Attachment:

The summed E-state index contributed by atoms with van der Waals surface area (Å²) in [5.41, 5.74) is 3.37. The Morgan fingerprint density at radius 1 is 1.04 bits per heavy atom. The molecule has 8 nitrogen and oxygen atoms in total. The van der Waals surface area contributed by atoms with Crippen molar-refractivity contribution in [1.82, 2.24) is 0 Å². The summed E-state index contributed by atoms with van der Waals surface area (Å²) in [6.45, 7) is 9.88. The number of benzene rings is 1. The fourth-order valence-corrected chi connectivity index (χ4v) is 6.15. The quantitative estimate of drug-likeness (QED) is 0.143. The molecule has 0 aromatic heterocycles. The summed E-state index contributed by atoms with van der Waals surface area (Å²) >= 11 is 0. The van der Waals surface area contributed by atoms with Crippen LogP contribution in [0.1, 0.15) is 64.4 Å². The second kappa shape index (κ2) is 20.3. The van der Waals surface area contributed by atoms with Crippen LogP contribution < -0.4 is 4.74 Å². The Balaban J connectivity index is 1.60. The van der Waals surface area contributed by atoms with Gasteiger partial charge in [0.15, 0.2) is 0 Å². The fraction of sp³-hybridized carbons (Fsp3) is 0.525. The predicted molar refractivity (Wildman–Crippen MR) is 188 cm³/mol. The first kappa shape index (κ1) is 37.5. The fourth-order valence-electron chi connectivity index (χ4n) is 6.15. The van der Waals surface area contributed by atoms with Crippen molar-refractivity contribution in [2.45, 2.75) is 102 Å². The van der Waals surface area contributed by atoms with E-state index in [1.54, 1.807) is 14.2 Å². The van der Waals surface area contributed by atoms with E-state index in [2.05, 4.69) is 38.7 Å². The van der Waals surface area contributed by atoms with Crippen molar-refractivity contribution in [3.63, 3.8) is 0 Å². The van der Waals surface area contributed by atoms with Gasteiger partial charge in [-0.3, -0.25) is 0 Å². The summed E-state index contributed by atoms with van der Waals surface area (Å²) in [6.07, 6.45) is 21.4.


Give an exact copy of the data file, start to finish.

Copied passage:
The summed E-state index contributed by atoms with van der Waals surface area (Å²) in [5.41, 5.74) is 3.37. The Morgan fingerprint density at radius 1 is 1.04 bits per heavy atom. The molecule has 8 nitrogen and oxygen atoms in total. The van der Waals surface area contributed by atoms with Crippen molar-refractivity contribution in [1.82, 2.24) is 0 Å². The summed E-state index contributed by atoms with van der Waals surface area (Å²) in [6.45, 7) is 9.88. The number of benzene rings is 1. The fourth-order valence-corrected chi connectivity index (χ4v) is 6.15. The quantitative estimate of drug-likeness (QED) is 0.143. The molecule has 0 aromatic heterocycles. The summed E-state index contributed by atoms with van der Waals surface area (Å²) >= 11 is 0. The van der Waals surface area contributed by atoms with Crippen LogP contribution in [0.1, 0.15) is 64.4 Å². The second kappa shape index (κ2) is 20.3. The van der Waals surface area contributed by atoms with Crippen LogP contribution < -0.4 is 4.74 Å². The Balaban J connectivity index is 1.60. The van der Waals surface area contributed by atoms with Gasteiger partial charge in [0.15, 0.2) is 0 Å². The fraction of sp³-hybridized carbons (Fsp3) is 0.525. The predicted molar refractivity (Wildman–Crippen MR) is 188 cm³/mol. The first kappa shape index (κ1) is 37.5. The fourth-order valence-electron chi connectivity index (χ4n) is 6.15. The van der Waals surface area contributed by atoms with Crippen molar-refractivity contribution in [2.45, 2.75) is 102 Å². The van der Waals surface area contributed by atoms with E-state index in [1.54, 1.807) is 14.2 Å². The van der Waals surface area contributed by atoms with E-state index in [2.05, 4.69) is 38.7 Å². The van der Waals surface area contributed by atoms with Crippen molar-refractivity contribution in [3.63, 3.8) is 0 Å². The van der Waals surface area contributed by atoms with Gasteiger partial charge in [-0.3, -0.25) is 0 Å². The summed E-state index contributed by atoms with van der Waals surface area (Å²) in [6.07, 6.45) is 21.4.